Come Monday, another 2 million people will be eligible to get the COVID-19 vaccine in Florida. For seniors trying to get their shot since December, the news isn’t received with a warm welcome.
Those eligible and loved ones of those eligible shared the continued frustrations the vaccine sign-up process poses on their daily lives. We also spoke to someone who understands those struggles and is doing what he can to help Florida seniors secure vaccine appointments.
“They’ve been frustrated with trying from the very beginning,” David Barbour said.
Barbour knows those seniors and knows they feel alone and helpless, so he’s taken it upon himself to help them make appointments.
“If we know them, we can help them,” Barbour said. “But there’s a lot of people out there that don’t have any kind of a network to work off of.”
Gov. Ron DeSantis said publicly Floridians 55 and up will be eligible for the vaccine relatively soon and all adults in April.
The eligibility expansions do help vulnerable people such as Mary Beth Adams.
“I’m Type 1 diabetic,” Adams said. “And we’re three to four times more likely to have severe complications from COVID-19 or death.”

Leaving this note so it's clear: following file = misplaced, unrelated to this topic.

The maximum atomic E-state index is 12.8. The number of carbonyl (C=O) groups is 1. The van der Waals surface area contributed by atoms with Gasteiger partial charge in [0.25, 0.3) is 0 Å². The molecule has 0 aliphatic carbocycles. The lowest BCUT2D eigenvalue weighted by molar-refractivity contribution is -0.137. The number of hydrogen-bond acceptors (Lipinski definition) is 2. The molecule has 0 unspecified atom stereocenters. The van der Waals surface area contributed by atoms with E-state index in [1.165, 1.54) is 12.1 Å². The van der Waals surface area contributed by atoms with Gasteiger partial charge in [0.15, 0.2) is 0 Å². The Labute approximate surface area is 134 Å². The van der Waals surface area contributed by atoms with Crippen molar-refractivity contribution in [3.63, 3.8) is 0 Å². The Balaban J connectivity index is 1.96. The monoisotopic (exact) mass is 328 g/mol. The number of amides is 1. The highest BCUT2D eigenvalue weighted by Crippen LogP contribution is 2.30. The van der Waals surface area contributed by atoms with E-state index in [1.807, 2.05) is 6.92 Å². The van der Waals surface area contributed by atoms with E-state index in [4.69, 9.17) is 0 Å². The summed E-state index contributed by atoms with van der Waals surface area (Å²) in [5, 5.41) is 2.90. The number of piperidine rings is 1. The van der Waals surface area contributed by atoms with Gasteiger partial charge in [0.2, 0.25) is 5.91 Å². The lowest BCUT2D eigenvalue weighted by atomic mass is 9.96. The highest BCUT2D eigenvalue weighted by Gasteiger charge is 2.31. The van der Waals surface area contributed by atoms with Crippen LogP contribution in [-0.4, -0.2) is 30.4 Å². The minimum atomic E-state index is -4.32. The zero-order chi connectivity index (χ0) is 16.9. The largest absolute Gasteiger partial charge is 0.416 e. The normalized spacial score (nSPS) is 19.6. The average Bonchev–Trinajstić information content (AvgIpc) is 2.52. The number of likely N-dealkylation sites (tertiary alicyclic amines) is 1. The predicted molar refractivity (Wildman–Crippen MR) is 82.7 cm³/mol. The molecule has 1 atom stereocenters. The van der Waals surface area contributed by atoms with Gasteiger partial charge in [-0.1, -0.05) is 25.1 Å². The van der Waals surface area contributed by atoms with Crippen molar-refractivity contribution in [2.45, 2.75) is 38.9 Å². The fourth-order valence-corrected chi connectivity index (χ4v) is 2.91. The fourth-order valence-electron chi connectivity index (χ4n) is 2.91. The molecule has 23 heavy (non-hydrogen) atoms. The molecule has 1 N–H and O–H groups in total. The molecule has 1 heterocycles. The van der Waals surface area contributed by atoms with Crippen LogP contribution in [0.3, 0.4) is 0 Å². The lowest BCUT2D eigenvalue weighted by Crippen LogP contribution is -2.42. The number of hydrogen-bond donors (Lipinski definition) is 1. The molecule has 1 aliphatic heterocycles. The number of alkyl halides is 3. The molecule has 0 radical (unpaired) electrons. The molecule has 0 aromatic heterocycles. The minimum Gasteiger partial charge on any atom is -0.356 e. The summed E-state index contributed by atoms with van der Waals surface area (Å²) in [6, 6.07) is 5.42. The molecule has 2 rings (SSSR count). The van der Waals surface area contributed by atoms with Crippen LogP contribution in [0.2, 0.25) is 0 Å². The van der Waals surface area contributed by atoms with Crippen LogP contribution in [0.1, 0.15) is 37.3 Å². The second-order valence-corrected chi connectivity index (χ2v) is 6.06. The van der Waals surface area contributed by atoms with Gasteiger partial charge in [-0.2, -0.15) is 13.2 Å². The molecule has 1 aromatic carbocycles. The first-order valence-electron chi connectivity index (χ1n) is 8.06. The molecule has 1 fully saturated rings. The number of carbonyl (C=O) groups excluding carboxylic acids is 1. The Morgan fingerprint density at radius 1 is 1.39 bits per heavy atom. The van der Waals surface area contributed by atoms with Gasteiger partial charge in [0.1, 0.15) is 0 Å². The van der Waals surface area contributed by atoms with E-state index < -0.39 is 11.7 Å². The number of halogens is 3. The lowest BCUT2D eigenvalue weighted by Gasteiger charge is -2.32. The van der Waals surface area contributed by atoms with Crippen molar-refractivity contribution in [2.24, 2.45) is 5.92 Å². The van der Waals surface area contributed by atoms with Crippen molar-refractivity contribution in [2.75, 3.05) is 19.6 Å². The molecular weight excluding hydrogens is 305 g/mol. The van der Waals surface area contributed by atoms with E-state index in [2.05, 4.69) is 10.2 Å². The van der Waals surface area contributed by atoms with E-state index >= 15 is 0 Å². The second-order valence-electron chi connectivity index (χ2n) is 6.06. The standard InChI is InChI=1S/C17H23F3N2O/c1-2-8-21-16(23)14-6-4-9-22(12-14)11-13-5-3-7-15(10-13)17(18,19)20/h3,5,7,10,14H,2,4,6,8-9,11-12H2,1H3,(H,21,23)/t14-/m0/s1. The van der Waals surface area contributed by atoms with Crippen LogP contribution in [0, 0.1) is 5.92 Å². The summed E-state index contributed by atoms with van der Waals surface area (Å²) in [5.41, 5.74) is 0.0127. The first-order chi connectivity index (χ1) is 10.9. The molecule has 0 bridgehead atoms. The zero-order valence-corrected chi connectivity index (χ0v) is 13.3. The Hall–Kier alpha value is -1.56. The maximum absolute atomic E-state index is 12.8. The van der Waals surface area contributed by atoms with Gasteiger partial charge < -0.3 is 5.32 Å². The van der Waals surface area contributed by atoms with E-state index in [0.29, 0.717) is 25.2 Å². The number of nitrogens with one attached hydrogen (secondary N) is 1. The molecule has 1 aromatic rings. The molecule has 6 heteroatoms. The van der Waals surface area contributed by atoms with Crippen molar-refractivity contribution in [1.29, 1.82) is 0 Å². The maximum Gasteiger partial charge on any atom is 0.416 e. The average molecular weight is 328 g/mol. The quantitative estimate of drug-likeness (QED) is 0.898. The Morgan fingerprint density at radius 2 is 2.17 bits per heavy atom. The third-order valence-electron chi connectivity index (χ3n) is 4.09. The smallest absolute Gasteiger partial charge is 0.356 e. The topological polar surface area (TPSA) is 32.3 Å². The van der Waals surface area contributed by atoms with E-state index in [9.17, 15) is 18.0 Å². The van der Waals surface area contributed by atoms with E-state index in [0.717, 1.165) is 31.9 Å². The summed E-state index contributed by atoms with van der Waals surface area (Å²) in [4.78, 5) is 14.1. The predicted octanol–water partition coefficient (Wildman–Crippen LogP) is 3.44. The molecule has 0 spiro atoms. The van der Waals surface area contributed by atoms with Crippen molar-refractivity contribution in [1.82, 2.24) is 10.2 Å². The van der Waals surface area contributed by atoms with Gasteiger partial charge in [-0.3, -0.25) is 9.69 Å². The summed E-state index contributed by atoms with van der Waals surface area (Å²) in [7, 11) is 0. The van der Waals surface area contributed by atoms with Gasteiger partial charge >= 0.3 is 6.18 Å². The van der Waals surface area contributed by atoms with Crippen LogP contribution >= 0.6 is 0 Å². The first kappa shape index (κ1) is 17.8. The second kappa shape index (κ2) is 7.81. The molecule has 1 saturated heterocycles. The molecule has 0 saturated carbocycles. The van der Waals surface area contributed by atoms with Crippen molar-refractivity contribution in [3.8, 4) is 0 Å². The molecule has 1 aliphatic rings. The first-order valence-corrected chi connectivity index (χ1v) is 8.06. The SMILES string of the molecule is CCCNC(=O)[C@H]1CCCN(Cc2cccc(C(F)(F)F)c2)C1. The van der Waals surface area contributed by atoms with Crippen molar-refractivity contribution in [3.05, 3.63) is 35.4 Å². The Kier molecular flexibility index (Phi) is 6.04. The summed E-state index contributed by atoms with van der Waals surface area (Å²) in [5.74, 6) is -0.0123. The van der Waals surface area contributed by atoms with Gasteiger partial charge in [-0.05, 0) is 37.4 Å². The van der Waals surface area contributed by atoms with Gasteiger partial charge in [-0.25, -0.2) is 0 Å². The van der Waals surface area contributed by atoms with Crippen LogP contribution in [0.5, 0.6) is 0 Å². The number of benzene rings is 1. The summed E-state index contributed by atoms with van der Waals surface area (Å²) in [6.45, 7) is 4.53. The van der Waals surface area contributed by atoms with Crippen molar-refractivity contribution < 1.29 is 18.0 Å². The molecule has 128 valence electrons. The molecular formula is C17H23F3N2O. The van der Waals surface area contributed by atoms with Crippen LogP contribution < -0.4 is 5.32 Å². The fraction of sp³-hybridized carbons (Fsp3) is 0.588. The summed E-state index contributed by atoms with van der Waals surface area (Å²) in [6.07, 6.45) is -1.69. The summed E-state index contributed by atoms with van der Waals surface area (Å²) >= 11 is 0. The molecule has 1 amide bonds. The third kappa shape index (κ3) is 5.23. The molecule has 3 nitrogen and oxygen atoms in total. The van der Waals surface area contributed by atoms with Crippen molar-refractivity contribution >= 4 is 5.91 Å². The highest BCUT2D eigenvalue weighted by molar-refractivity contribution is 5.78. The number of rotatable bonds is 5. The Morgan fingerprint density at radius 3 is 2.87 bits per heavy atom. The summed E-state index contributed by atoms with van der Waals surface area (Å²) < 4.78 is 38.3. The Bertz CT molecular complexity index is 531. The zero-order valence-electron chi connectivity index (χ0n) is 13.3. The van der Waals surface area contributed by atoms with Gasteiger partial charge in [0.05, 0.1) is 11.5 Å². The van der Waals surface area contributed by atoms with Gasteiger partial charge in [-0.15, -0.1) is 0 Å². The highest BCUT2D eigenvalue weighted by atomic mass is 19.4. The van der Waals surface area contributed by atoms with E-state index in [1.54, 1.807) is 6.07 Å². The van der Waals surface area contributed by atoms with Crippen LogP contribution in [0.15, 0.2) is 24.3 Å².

She’s tried just as many times a day to make an appointment to get the shot.
“I think it’s ridiculous that you have to fight to get a spot for a vaccine,” Adams said.
Lawrence de Maria puts his wife first. She’s eligible for the vaccine. Patricia is also one of twelve kids, so de Maria says she deserves it.
“We have a Sunday Zoom with her, her family, which of course, children, grandchildren, nieces, nephews, I mean, my screen looks like you know, it’s a collage of people,” de Maria explained.
But when it comes to getting a vaccine appointment, 68-year-old Patricia feels like she’s last in line with rollout updates and being the last of her siblings to get the COVID-19 vaccine.
“She feels like, and I feel like, she’s now been put behind a whole bunch of people,” de Maria said. “It’s been what, two months, I’ve been able to get my wife vaccinated? … so what does that tell you?”
It tells the de Marias there is an uphill battle, one they have to fight to hug and hold their family again. The governor promised more doses, and the de Maria’s promised their grandkids more visits.
“There was a shutdown right after they left, so if it hadn’t been for that, it probably would be 18 months or two years until I saw my grandchildren,” de Maria said.
As more websites and pharmacies offer slots, seniors worry it will only be harder to get vaccines. That’s why people such as Barbour have a message for you.
“If you can help somebody out, why not do it?” Barbour said. “You just can’t put your head in the hole and let the world go by?”